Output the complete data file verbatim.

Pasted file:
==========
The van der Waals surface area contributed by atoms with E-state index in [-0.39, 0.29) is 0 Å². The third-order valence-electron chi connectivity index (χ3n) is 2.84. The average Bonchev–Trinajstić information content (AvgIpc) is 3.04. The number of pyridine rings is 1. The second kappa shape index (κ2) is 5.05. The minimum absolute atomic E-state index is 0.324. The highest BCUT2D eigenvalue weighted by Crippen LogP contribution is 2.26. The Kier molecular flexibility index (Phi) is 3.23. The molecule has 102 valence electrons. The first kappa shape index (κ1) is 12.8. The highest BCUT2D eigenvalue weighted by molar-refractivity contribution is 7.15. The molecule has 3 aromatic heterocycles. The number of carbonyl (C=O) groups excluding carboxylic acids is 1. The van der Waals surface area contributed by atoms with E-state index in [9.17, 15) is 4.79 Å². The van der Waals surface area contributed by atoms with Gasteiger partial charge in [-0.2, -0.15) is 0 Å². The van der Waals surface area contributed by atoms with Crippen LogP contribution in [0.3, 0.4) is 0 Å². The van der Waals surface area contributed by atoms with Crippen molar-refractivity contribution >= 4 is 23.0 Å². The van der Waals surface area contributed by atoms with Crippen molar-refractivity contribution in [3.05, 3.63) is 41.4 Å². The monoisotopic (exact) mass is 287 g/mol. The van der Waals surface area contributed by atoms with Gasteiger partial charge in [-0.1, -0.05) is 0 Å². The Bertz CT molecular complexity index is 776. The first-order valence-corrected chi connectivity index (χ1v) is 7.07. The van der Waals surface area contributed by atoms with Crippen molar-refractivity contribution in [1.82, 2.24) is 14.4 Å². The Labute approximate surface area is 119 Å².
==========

The van der Waals surface area contributed by atoms with E-state index in [-0.39, 0.29) is 0 Å². The third-order valence-electron chi connectivity index (χ3n) is 2.84. The average Bonchev–Trinajstić information content (AvgIpc) is 3.04. The number of pyridine rings is 1. The second kappa shape index (κ2) is 5.05. The minimum absolute atomic E-state index is 0.324. The highest BCUT2D eigenvalue weighted by Crippen LogP contribution is 2.26. The Kier molecular flexibility index (Phi) is 3.23. The molecule has 102 valence electrons. The first kappa shape index (κ1) is 12.8. The highest BCUT2D eigenvalue weighted by molar-refractivity contribution is 7.15. The molecule has 3 aromatic heterocycles. The number of carbonyl (C=O) groups excluding carboxylic acids is 1. The van der Waals surface area contributed by atoms with E-state index in [9.17, 15) is 4.79 Å². The van der Waals surface area contributed by atoms with Gasteiger partial charge in [-0.2, -0.15) is 0 Å². The van der Waals surface area contributed by atoms with Crippen LogP contribution in [0.3, 0.4) is 0 Å². The van der Waals surface area contributed by atoms with Crippen molar-refractivity contribution >= 4 is 23.0 Å². The van der Waals surface area contributed by atoms with Crippen molar-refractivity contribution in [3.05, 3.63) is 41.4 Å². The monoisotopic (exact) mass is 287 g/mol. The van der Waals surface area contributed by atoms with Gasteiger partial charge in [-0.1, -0.05) is 0 Å². The Bertz CT molecular complexity index is 776. The first-order valence-corrected chi connectivity index (χ1v) is 7.07. The van der Waals surface area contributed by atoms with Crippen molar-refractivity contribution in [1.82, 2.24) is 14.4 Å². The Labute approximate surface area is 119 Å².